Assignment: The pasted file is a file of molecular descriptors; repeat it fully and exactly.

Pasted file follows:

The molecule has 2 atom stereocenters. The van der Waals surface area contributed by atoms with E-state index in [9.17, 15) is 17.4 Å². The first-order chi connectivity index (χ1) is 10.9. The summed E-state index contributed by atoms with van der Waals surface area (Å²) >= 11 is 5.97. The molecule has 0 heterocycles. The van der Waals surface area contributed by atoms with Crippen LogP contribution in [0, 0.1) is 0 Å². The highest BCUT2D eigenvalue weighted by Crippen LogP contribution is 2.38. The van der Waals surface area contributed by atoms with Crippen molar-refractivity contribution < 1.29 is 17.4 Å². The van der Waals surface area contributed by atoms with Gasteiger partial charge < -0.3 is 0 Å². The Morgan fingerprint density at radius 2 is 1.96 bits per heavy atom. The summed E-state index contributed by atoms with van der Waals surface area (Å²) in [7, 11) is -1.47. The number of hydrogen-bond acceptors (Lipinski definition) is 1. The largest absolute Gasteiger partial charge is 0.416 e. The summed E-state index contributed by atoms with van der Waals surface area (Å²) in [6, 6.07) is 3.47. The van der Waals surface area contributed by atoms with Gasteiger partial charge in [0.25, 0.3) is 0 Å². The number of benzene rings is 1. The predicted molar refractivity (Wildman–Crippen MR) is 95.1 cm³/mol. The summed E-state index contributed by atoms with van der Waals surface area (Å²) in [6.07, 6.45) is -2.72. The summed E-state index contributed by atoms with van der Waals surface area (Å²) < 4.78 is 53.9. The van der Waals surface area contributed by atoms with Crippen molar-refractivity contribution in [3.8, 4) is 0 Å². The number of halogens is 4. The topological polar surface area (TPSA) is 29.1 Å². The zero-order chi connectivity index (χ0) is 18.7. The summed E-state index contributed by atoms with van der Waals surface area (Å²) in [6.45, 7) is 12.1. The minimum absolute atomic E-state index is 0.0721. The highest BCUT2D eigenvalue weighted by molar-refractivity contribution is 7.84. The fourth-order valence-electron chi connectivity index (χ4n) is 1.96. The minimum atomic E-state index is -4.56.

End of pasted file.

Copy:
The molecule has 2 atom stereocenters. The van der Waals surface area contributed by atoms with E-state index in [9.17, 15) is 17.4 Å². The first-order chi connectivity index (χ1) is 10.9. The summed E-state index contributed by atoms with van der Waals surface area (Å²) >= 11 is 5.97. The molecule has 0 heterocycles. The van der Waals surface area contributed by atoms with Crippen LogP contribution in [0, 0.1) is 0 Å². The highest BCUT2D eigenvalue weighted by Crippen LogP contribution is 2.38. The van der Waals surface area contributed by atoms with Crippen molar-refractivity contribution < 1.29 is 17.4 Å². The van der Waals surface area contributed by atoms with Gasteiger partial charge < -0.3 is 0 Å². The Morgan fingerprint density at radius 2 is 1.96 bits per heavy atom. The summed E-state index contributed by atoms with van der Waals surface area (Å²) in [7, 11) is -1.47. The number of hydrogen-bond acceptors (Lipinski definition) is 1. The largest absolute Gasteiger partial charge is 0.416 e. The summed E-state index contributed by atoms with van der Waals surface area (Å²) in [6, 6.07) is 3.47. The van der Waals surface area contributed by atoms with Gasteiger partial charge in [0.25, 0.3) is 0 Å². The number of benzene rings is 1. The predicted molar refractivity (Wildman–Crippen MR) is 95.1 cm³/mol. The summed E-state index contributed by atoms with van der Waals surface area (Å²) in [6.07, 6.45) is -2.72. The summed E-state index contributed by atoms with van der Waals surface area (Å²) < 4.78 is 53.9. The van der Waals surface area contributed by atoms with Crippen molar-refractivity contribution in [3.8, 4) is 0 Å². The number of halogens is 4. The topological polar surface area (TPSA) is 29.1 Å². The zero-order chi connectivity index (χ0) is 18.7. The summed E-state index contributed by atoms with van der Waals surface area (Å²) in [6.45, 7) is 12.1. The minimum absolute atomic E-state index is 0.0721. The highest BCUT2D eigenvalue weighted by molar-refractivity contribution is 7.84. The fourth-order valence-electron chi connectivity index (χ4n) is 1.96. The minimum atomic E-state index is -4.56.